Amanda Lew Kee more than memoirs of a gothic geisha
Nu goth 'twerps, Jaclife socials-for-hire, media types and Queen West hipsters all huddled in the Great Hall this past Monday to celebrate Amanda Lew Kee's debut collection.
She showed a sampling of her collection at Mass Exodus this year to rave reviews, but even with such acclaim, Amanda's pre-preview jitters were strong. "I have a feeling that people will not show up until 8," Amanda remarked, which was the time the show was scheduled to begin. Like most shows, there is always a delay, but in Lew Kee's case, it may have been too long.
I became worried that spectators would lose sight of the spectacle, focusing more on the sweltering heat and lateness of the preview. I must admit that the sweat beading on my forehead had become a distraction, but the show -- whether on time or 30 minutes late, 0 or 40 degrees -- must go on.
And what a show it was.
Lew Kee introduced her collection with a short fashion film directed by local photographer Felix Wong. Captured in black and white, model Nadine McAdam walked among oil-slick balloons, whilst showcasing the behaviour of the garments. Viva editor Paul Aguire-Livingston called it, "Memoirs of a Gothic Geisha," a fitting description that Lew Kee would later agree with. She waited backstage, clandestinely checking Twitter, hoping to catch a glimpse of some instant criticism.
The projected film came to a close and early remarks were tapped in 140 characters or less. With a generous splash of red wine hitting a guest's camel suede booties, -- as if a cue to reveal -- models began to walk out into the space.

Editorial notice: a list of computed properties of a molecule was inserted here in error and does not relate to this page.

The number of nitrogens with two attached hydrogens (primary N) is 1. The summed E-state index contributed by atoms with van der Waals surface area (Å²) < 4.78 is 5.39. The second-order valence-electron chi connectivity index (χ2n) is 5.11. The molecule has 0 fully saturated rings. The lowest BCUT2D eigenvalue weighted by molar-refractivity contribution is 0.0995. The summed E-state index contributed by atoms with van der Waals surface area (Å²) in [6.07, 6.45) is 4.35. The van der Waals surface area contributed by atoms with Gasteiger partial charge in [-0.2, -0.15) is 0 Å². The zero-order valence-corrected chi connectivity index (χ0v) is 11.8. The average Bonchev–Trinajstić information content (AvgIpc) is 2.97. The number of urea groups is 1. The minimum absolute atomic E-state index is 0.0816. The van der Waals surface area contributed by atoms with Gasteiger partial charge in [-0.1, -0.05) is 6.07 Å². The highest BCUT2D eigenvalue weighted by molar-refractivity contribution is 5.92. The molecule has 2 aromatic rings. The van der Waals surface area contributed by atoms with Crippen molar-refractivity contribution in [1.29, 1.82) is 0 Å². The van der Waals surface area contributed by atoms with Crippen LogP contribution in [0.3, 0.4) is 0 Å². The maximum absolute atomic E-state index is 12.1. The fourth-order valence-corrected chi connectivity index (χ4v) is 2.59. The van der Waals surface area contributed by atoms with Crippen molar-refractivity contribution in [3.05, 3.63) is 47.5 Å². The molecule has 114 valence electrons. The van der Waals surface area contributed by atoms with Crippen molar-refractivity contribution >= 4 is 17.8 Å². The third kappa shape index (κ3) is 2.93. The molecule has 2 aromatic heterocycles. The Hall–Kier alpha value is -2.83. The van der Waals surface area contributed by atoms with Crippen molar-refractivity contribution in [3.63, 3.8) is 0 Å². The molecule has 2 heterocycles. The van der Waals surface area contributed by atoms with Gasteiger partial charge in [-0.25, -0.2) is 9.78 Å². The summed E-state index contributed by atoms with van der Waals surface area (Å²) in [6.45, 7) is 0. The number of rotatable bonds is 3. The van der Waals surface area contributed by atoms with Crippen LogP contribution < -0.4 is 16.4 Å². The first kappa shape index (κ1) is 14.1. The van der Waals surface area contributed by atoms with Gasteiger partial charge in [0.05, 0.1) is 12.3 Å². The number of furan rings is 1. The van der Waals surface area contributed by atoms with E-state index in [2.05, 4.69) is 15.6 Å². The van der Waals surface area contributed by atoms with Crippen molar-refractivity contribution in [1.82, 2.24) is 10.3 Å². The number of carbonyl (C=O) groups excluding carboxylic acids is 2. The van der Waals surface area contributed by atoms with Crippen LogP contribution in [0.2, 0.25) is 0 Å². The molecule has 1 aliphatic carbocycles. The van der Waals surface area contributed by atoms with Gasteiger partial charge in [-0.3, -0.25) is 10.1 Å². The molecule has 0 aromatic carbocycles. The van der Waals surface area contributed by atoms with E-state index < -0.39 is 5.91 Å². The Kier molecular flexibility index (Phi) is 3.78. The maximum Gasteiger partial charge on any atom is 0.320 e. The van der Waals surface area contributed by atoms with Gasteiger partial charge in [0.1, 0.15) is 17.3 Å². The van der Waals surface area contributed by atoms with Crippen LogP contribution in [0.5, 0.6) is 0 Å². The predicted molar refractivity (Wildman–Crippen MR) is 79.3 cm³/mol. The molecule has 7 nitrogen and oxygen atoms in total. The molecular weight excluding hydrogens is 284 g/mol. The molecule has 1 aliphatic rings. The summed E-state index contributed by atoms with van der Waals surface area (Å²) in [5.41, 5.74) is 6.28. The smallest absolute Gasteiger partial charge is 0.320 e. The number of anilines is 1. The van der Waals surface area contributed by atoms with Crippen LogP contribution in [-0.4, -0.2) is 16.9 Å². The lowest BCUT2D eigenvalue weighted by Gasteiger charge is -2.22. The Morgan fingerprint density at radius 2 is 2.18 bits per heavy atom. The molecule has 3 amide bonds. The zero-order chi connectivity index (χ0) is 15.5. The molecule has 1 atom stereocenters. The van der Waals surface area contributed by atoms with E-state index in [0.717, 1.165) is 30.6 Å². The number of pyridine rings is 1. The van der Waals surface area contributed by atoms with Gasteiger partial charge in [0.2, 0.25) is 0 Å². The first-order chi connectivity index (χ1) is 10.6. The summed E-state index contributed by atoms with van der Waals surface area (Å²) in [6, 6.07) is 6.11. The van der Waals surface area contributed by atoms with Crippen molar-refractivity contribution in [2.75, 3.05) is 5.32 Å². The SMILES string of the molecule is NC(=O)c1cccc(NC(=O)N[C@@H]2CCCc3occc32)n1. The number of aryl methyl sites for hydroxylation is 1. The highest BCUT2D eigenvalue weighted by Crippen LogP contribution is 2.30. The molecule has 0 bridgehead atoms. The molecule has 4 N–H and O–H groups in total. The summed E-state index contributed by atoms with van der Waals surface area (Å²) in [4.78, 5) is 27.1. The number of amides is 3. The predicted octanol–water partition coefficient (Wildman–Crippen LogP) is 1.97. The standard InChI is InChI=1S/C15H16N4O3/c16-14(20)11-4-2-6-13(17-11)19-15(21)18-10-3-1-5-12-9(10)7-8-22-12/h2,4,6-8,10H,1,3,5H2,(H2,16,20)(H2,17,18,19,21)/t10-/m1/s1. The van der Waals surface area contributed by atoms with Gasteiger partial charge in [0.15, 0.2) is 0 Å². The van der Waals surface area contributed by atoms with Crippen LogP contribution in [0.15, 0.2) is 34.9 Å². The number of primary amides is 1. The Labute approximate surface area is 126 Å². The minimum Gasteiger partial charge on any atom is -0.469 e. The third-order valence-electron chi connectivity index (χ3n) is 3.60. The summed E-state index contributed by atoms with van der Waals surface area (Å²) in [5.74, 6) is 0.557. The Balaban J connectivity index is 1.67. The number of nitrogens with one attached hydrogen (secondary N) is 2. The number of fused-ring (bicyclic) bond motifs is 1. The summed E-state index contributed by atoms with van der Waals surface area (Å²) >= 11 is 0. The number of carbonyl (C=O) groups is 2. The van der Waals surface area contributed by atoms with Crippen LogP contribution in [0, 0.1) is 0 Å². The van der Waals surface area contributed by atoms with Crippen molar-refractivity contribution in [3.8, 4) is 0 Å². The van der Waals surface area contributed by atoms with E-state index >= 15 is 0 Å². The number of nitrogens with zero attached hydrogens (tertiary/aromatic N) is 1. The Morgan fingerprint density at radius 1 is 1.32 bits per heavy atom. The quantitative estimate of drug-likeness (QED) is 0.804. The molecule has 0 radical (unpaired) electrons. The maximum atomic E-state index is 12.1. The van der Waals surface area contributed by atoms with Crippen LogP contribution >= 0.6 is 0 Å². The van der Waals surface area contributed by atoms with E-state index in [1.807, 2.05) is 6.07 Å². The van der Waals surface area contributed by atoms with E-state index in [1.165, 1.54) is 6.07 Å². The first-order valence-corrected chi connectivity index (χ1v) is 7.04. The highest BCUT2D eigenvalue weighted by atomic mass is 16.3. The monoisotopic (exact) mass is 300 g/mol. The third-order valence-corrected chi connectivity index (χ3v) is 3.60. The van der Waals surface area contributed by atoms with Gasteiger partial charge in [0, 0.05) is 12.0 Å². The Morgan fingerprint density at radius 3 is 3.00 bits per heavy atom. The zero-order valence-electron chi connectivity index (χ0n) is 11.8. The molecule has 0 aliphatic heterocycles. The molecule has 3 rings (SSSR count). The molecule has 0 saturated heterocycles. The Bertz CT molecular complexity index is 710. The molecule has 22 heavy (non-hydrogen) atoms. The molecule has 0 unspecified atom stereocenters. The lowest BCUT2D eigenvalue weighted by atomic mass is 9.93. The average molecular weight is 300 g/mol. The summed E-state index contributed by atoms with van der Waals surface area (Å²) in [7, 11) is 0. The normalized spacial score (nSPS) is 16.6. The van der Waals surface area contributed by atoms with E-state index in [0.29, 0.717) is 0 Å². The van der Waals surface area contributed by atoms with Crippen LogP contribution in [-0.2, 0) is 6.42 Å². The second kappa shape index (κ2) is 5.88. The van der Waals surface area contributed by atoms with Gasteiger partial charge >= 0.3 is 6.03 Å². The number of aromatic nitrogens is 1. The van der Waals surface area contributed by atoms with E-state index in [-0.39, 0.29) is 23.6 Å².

Lew Kee used stronger silhouettes, accented by Margiela shoulders and hard spike detailing. Everything was hand-crafted by Lew Kee herself and when asked if there were shoulder pads, she nodded and offered the chance to graze her own bold should. The essence of the collection was indeed, in the details.
A unisex must-have is a chromed crackled pig skin jacket with zip-in nappa leather vest. Functional, practical and fashion forward, Lew Kee's designs showcase her fascination with trend items -- a patent leather peplum skirt is a variation of a seasonal item-of-the-moment and will suit the more adventurous fĂŞte fatale.
Hardcore spiked leggings are built to last. Spectators tugged at the chrome spike detailing to test the resilience of the tough girl accessory - unlike most shows, where there is a 'look but don't touch' attitude, there is an obvious pride that Lew Kee takes in her construction. Layers of chiffon and leather are too rich and beautiful to escape my greedy hands and each piece is buttery soft to the touch.
In a never-ending season of black-on-black-on-black, Amanda Lew Kee has created pieces that fill a void in Toronto's marketplace. She is among a handful of young Toronto designers who are showing near-international level designs, a feat that should be applauded.
Recent gossip discussed Lew Kee's acceptance of a design position with local splatter-queen Ashley Rowe, but Amanda informed me that she has decided to see where her own brand will take her. As she boldly enters the Toronto arena, I hope to map the evolution of her designs. As trends change, so will she -- and next time, I'm hoping for a bit of colour.
Photos by Angela Martin
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